President Donald Trump has said he will be "the greatest jobs producer God ever created," but Mark Cuban disagrees. In fact, Cuban suspects that Trump's plan to bring manufacturing back to the US will backfire and lead to overall job loss.
In an interview with CNBC on Friday, Cuban said, "[Trump] is completely unaware of how technology works."
Trump has blamed America's manufacturing losses on trade agreements, taxes, and regulatory issues that sent work overseas. However, we can't just bring last century's factories back to the US and expect prosperity. Humans aren't the best candidate for the job anymore, especially if we're talking about making physical things.
For an increasing number of jobs, robots are stronger, faster, more precise, and the most reliable. Cuban pointed out that new factories will likely be heavily automated. He explained:
I'm willing to bet that any of these companies that are building new manufacturing plants . . . are going to end up leading to fewer people being employed. That those companies that are building these new plants -- they're not going to end up having more employees in two or three or four years. They're going to end up having less. And there's nothing President Trump can do to stop that because trends in technology -- machine learning, neural networks, deep learning, etc. -- [are] changing the nature of work.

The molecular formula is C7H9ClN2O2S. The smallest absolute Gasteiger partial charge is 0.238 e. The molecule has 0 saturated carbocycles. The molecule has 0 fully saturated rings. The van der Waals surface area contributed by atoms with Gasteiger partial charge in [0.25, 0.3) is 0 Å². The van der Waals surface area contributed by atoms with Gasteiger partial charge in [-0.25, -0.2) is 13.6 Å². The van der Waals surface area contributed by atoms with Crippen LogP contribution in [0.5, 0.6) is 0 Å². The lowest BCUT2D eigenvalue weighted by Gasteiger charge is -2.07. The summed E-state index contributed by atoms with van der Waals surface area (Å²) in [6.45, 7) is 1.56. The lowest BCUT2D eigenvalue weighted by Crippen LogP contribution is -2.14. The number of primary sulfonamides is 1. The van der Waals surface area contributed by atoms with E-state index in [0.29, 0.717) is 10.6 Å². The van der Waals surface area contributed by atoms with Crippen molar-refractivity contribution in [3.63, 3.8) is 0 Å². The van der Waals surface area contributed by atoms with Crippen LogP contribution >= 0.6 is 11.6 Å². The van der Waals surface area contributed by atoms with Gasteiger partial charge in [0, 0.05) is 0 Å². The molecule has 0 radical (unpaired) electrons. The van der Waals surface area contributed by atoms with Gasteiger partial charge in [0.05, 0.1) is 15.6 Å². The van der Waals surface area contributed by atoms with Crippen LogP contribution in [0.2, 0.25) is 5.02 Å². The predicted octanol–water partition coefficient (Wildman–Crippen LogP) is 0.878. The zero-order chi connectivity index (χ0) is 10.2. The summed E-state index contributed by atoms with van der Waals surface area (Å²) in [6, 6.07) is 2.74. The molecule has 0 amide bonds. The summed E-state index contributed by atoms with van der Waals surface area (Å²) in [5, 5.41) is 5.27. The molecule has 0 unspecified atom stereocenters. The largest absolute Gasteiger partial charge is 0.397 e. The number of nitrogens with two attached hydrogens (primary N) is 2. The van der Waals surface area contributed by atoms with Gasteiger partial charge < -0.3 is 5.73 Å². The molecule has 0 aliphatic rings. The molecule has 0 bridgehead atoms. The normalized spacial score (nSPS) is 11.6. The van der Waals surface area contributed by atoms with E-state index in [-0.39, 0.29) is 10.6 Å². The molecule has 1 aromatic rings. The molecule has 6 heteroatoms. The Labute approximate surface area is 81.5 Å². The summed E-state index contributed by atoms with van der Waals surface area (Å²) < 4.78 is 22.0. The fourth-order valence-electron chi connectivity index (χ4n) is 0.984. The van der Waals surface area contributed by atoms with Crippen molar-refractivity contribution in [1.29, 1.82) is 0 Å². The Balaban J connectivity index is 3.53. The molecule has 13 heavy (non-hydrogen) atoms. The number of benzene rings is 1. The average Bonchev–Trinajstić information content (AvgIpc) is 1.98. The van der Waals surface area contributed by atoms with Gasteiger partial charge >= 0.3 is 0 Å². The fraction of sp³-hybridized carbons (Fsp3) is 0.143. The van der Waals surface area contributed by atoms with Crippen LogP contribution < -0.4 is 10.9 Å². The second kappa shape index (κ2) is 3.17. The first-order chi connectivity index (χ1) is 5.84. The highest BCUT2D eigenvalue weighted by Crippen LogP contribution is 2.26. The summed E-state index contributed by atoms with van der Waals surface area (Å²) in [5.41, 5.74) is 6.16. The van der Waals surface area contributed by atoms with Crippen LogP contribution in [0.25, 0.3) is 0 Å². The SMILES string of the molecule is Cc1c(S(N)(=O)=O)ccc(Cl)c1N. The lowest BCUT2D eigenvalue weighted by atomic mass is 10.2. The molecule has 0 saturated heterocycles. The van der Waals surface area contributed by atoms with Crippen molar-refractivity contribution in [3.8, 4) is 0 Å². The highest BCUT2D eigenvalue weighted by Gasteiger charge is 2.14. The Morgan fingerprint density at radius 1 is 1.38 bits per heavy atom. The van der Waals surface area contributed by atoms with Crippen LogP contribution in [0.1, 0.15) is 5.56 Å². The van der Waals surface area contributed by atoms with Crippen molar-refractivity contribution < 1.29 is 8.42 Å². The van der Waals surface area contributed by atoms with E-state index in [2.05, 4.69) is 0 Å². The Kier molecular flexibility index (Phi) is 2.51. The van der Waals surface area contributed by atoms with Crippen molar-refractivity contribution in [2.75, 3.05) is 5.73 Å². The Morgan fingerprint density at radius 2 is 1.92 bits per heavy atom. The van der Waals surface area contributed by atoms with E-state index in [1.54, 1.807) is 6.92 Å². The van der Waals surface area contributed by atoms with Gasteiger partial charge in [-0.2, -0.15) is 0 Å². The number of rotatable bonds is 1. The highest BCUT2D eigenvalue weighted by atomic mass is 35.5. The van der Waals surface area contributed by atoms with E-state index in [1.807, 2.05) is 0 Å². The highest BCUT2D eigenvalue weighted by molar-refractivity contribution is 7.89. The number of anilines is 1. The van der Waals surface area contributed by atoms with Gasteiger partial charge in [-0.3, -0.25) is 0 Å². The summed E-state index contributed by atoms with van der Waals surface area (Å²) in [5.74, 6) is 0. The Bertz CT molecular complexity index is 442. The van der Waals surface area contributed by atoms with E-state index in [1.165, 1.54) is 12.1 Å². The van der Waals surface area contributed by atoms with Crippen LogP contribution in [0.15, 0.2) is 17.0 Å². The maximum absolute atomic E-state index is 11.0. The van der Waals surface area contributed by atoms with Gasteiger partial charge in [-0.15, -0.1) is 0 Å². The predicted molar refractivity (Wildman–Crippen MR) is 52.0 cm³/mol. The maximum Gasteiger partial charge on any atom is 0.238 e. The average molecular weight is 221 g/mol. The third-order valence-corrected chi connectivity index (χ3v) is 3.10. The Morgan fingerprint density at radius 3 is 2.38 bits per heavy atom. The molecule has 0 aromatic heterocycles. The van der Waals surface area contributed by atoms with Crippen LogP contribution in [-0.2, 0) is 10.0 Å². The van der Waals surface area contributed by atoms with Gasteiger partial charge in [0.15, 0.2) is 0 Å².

So, if it takes fewer employees to get work done, then how should we deal with this disruption? Last week, tech moguls and legislators around the world weighed in on the dilemma.
At the World Government Summit 2017 in Dubai, Elon Musk said, "What to do about mass unemployment? This is going to be a massive social challenge. I think ultimately, we are going to have to have some kind of universal basic income. I don't think we're going to have a choice."
Meanwhile, Microsoft cofounder Bill Gates said that robots should be taxed at a similar rate that human employees pay in income tax. In an interview with Quartz, he theorized that the government could control job displacement by using a robot tax to fund human service jobs such as teaching children and caring for the elderly.
"So if you can take the labor that used to do the thing automation replaces, and financially and training-wise and fulfillment-wise have that person go off and do these other things, then you're net ahead," Gates said. "But you can't just give up that income tax, because that's part of how you've been funding that level of human workers."